It’s very likely that we can all recall at least one teacher from our own schooling whose propensity to “push the limits” caught our attention and turned us on to learning in a new way. It may have been a math teacher who used drama to explore concepts, an English teacher whose interest in rock music opened up the world of poetry in a new way, or a science teacher who drew us into the world of physics through the creation of Rube Goldberg machines. As Ben Levin and others have reminded us, our personal and collective histories of schooling are peppered with discrete, if not isolated, examples of innovative practices. And many of them were effective, at least for those directly involved.
During the second week of CEA’s blog focus on innovation in education, four different authors paused to examine questions about how we might make both innovative spirit and practice a more pervasive and persistent dimension of the way we view and do school in the 21st century.
Ontario teacher and “edge-dweller” Andrew Campbell sees today’s schools as pretty staid environments, predicated on an avoidance of risk and an underlying narrative of playing it safe. For Campbell, it’s a cultural thing and, for the most part, schools are not associated with desiring, let alone fostering, a culture of innovation. Like many others who make the argument for a more systemic spirit of innovation, Campbell points to exemplars from the world of business and manufacturing, worlds where a healthy attitude towards innovation can mean the difference between success and failure. Understanding schools the way he does, Andrew points to three schooling environments that might be prime candidates for fostering a spirit of change through innovation and, eventually, provide inspiration and learning for other parts of the system.
Educator, thinker and entrepreneur Bruce Dixon extended this thinking even further by suggesting that, if we’re really serious about innovation, then we have to be serious about failure. Pointing to some vivid examples from the non-school world, Dixon pushes Andrew Campbell’s lament about the lack of risk-taking to the extreme by arguing that successful innovations are the result of many failed attempts, and that educators not only need to be given the room to have new ideas, but must be supported through a culture that respects the learning potential that exists in trying…and not succeeding. Diametrically opposed to the commonly-held narrative of schooling, both Dixon’s and Campbell’s views are sure to be both surprising and disturbing to many.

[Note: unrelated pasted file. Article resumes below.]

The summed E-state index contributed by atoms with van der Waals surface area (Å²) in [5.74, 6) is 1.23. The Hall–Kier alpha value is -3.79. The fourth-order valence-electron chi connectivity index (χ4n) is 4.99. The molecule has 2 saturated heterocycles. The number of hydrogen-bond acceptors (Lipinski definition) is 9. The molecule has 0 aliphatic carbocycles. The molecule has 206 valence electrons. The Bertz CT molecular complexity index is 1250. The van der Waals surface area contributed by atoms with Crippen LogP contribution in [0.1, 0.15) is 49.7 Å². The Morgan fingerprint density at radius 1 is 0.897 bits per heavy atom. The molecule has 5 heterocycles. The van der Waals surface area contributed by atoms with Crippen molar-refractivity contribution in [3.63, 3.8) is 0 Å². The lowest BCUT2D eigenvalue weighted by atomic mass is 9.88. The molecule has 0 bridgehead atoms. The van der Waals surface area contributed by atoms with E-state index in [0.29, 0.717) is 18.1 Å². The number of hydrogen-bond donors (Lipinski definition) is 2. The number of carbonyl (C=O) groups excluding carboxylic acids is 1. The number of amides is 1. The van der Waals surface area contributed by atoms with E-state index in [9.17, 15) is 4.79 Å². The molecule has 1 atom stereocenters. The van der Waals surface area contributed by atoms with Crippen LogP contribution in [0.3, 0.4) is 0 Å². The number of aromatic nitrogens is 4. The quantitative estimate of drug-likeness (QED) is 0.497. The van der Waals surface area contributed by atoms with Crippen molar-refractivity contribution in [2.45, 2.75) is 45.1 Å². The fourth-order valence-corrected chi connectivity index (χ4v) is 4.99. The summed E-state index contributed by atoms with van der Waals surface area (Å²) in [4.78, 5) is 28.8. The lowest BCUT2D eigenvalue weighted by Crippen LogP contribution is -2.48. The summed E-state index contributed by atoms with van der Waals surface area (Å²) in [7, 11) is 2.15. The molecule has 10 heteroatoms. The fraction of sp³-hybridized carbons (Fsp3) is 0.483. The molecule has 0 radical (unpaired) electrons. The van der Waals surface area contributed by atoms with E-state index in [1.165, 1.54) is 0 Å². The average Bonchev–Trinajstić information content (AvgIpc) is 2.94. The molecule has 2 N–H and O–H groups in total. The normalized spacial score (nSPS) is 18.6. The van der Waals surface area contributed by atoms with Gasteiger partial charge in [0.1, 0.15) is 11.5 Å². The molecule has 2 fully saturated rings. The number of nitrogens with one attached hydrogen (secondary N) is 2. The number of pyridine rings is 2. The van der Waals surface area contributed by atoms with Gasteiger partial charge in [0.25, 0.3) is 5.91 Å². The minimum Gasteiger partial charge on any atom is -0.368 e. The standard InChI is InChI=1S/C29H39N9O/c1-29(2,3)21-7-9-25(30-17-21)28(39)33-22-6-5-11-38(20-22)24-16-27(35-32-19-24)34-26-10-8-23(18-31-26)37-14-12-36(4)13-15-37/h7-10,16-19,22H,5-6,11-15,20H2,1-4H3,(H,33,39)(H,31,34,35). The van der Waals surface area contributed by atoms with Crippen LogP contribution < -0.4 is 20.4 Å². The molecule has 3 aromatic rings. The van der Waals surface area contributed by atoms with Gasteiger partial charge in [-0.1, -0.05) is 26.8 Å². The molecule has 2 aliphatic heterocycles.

Aerin Guy, parent and advocate for educational transformation, admits to living in two worlds. In her virtual world, she is connected to ideas and practices that are hopeful, exciting and, to be sure, innovative. The frustration for Aerin comes, however, when she realizes that in her physical, off-line reality, things are different and much more in keeping with the view of schools presented by Andrew Campbell. The question is how to close the innovation gap that exists between the communities found in her on-line, self-labelled echo chamber and the on-the-ground situation that she is faced with in her off-line community. Aerin’s questions about change force us to ask important questions about who is responsible for getting the ball rolling around innovation, and what standing parents and community members might have in both the conversation and the related action.
For Northern Ontario principal Donna Fry, the answer to one of Aerin Guy’s questions is clear and definite. In developing a culture of innovation within a school, the principal is an important force in encouraging, nurturing and supporting the practice of teachers/colleagues. Donna’s stories and reflections around this type of leadership boldly underline the role of the principal in not hanging the school’s reputation on the successes of one or two teachers or initiatives. Clearly, her vision of school means that innovation is more than a noun; it is a dynamic and vibrant verb that is constantly on the move. Using the double-faceted metaphor of inertia, leadership can sometimes mean helping to get the ball rolling while other times it might mean ensuring that there are no barriers to continued progress. This is a leadership style that, when placed against the backdrop of the school cultures described by others here, calls for courage, perseverance and a trustful letting go!
So, as the conversation continues, some of the fault lines along which we are likely to see change in the next several years are beginning to emerge. As pressure builds along these lines, I’m thinking (and hoping) that we’ll see our conversations intensified, our sense of urgency increase and the various types of leadership necessary for change to develop. If the voices that we’ve heard here over the past couple of weeks are any indication, the ground is already starting to shift.